Gone with the Wind
Margaret Mitchell
Contributed by Joslyn Justiniano
Chapter 26-27
Summary

Chapter 26

Scarlett, Melanie, the children, and Scarlett’s two weak sisters are home alone one day when a Yankee deserter makes an attempt to loot the house. Scarlett executes him. Melanie sees what takes place and thanks Scarlett for her show of bravery, despite the fact that they hide the murdering. A specific pride is taken by Scarlett in her demonstration of valor — she takes the Yankee’s horse and utilizes it to visit different ranches. At the Fontaine manor, matriarch Fontaine appears to comprehend what Scarlett is experiencing, and says that ladies ought to be “timid, frightened creatures” and cautions Scarlett not to turn into a strong and confident woman. Naturally, Scarlett does not appreciate this.

Neighbors share food with Tara, and Scarlett makes the decision to pick the remaining small cotton. She compels the remaining slaves and her sisters into picking the cotton, but fails to do so. Mammy, Pork, and Suellen whine to such an extent that they are futile, while Melanie and Carreen are excessively weak for such troublesome work. This leaves just Dilcey and Scarlett; but Scarlett is embarrassed about doing such work.

Chapter 27

The Yankees return to Tara, where the greater part of the family and the slaves decide to run away and hide in the ranch with the animals. Scarlett remains in the house with Wade and Melanie’s child. She goes up against the Yankees, yet she is defenseless as she watches them take the family belongings. One of them sets the house ablaze as he leaves, and Scarlett — together with Melanie — can do nothing to spare it from being razed to the ground. Scarlett has come to rely upon Melanie and develops affection for her.

Analysis

Rhett has more than once said God helps the Yankee who faces Scarlett; she confirms his point by shooting the Yankee betrayer to death. Scarlett is shocked by her own boldness, yet Melanie’s response may shock readers even more. Given Scarlett’s temper, besides her will, it is not astonishing for her to shoot a man who attempts to destroy Tara. In any case, Melanie’s satisfaction with the execution, and her willingness to disguise it by lying, are startling — it was completely unexpected.

The second time the Yankees show up, both Scarlett and Tara gets the brunt of their misdeeds. In this book, the Yankees are bad news. A decent one might appear anywhere; yet, by and large, they are the enemies, as they are shown at Tara. This is not exclusively Southern bias, as it  may be found on Mitchell’s part. The Yankees, organized and led by General William Sherman, attempted to make the South hopeless. Sherman needed the war over, and he chose to make the province of Georgia bear the worst of the war so as to hit the Confederate spirit. His “Walk to the Sea” as it was called, included monstrous annihilation over the state, from Atlanta to Savannah. The Union troopers needed to hit at Georgia for seceding — and they did. They particularly aimed at the property of affluent slave masters, like the O’Hara’s, in light of the fact that the Northerners blamed them for the war. Georgia’s annihilation was the reason the war finished a year after the fall of Atlanta, against the expectations of many people.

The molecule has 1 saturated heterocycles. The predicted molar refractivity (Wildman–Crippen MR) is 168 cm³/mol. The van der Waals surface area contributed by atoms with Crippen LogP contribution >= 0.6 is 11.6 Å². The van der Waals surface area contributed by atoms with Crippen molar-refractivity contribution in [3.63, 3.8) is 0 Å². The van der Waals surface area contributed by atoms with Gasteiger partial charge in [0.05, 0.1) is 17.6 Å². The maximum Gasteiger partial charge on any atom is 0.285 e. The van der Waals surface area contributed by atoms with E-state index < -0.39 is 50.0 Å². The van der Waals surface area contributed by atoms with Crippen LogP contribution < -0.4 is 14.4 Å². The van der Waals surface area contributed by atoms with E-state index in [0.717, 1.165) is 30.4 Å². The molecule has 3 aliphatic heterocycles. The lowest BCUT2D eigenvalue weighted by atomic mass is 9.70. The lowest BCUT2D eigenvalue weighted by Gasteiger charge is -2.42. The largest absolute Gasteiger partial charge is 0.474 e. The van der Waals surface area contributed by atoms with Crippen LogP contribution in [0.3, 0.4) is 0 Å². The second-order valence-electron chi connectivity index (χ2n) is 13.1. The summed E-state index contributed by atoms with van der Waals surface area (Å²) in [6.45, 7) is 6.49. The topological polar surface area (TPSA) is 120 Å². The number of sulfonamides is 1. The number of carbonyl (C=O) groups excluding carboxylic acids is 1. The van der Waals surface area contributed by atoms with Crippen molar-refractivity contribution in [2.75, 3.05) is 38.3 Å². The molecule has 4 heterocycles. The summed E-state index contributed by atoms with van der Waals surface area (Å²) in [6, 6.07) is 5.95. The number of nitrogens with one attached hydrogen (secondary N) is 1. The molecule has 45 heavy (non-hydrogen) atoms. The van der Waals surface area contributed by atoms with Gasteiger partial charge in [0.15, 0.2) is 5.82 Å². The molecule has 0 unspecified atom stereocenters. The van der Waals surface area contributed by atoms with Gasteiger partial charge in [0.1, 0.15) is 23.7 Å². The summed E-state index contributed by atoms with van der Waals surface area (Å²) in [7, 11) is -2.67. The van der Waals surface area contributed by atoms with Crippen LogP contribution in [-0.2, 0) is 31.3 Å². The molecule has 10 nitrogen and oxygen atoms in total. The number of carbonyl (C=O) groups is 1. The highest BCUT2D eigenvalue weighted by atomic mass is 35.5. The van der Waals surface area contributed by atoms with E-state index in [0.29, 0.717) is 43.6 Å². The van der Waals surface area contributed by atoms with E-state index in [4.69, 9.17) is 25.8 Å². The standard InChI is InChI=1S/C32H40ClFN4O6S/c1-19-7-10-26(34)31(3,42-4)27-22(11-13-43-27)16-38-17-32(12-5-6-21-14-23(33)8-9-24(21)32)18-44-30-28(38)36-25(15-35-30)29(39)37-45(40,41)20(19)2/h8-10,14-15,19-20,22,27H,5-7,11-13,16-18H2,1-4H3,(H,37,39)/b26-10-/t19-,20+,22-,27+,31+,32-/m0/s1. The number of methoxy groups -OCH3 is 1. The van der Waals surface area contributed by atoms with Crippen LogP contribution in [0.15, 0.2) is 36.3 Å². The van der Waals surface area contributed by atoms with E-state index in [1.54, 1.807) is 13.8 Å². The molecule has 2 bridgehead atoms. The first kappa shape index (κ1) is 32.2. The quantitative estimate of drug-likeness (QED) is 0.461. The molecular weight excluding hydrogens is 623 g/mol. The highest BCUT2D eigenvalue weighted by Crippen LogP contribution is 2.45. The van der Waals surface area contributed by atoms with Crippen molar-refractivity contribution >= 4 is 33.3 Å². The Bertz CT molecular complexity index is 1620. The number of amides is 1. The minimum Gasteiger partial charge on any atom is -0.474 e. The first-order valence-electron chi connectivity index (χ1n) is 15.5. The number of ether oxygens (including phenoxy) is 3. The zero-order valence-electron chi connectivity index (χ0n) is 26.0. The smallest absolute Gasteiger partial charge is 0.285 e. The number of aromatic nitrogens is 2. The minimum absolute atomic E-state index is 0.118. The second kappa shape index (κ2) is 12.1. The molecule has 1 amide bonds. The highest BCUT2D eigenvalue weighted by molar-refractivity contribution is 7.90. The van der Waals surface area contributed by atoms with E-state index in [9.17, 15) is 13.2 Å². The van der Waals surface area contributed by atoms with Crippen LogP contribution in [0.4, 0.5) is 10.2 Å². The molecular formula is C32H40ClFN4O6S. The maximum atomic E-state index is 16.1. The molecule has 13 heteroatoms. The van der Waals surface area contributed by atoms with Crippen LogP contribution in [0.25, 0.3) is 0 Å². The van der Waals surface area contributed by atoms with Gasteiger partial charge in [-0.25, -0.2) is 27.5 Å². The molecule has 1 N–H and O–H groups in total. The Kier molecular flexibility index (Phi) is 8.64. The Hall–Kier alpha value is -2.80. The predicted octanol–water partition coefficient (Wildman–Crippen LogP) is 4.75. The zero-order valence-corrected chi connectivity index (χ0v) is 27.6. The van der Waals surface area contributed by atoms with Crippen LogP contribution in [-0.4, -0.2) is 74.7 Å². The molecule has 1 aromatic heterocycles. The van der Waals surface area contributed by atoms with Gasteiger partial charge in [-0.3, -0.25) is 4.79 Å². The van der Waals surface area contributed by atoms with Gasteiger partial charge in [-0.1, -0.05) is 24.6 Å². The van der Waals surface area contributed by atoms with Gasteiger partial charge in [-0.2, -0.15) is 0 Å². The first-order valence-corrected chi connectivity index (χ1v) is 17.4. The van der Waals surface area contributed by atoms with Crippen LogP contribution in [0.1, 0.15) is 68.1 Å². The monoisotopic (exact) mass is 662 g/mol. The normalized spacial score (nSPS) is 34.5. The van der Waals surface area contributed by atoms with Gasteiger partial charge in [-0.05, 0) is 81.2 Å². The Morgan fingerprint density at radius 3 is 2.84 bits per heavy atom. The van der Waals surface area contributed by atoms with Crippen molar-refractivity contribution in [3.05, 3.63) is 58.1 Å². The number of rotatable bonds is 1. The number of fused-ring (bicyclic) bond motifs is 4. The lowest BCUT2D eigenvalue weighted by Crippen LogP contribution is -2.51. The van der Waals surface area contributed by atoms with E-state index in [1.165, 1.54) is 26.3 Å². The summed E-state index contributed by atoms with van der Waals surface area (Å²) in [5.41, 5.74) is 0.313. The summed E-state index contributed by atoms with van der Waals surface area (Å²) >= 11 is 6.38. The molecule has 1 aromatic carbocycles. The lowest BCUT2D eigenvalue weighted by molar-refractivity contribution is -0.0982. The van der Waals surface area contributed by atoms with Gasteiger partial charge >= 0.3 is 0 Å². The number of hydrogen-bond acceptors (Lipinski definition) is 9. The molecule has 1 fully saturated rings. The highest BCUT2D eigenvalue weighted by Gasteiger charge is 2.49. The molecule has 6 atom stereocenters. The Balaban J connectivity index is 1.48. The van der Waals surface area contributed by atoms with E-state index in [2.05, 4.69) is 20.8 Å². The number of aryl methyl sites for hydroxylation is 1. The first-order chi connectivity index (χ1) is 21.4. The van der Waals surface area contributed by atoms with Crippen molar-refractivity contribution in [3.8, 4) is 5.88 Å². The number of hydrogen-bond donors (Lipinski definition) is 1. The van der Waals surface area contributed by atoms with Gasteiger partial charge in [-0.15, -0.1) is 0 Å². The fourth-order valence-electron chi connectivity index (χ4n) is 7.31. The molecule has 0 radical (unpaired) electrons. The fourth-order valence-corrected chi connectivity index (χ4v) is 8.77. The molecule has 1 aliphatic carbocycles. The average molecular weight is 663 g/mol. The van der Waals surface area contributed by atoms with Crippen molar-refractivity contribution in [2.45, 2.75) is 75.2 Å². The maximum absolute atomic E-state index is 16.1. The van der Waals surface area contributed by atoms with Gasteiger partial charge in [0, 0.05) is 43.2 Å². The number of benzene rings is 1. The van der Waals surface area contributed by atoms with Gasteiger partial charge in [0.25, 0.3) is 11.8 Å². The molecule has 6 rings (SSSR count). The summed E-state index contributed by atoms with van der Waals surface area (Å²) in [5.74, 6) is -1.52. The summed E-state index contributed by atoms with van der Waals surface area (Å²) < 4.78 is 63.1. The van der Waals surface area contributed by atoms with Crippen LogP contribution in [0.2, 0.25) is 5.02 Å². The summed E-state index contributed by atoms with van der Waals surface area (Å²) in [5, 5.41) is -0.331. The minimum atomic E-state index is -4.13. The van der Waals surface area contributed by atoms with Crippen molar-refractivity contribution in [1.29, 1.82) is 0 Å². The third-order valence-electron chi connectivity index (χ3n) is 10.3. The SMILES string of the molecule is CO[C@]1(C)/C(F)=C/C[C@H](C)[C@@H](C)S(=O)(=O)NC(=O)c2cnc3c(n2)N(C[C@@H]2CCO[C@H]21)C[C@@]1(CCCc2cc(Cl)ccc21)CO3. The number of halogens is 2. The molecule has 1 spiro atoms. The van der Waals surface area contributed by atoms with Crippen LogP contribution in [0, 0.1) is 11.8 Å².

Scarlett’s visit to the Fontaine’s offers her a potential source of psychological help in Grandma Fontaine. However, Scarlett is buried in thought about her life, past, and challenges to realize it. Grandmother Fontaine can see what Scarlett has experienced, and she endeavors to offer Scarlett a few words of wisdom on how she can pick up the pieces and move on with her life. Her thought that ladies ought to be “timid, frightened creatures” sounds absurd in today’s society, yet her warning about what happens when a lady has nothing to fear could not be more appropriate to Scarlett, who is gaining courage under the wave of what she has confronted. A troublesome character from the beginning, now, with nothing to lose, she may let outrage and anger destroy her completely.

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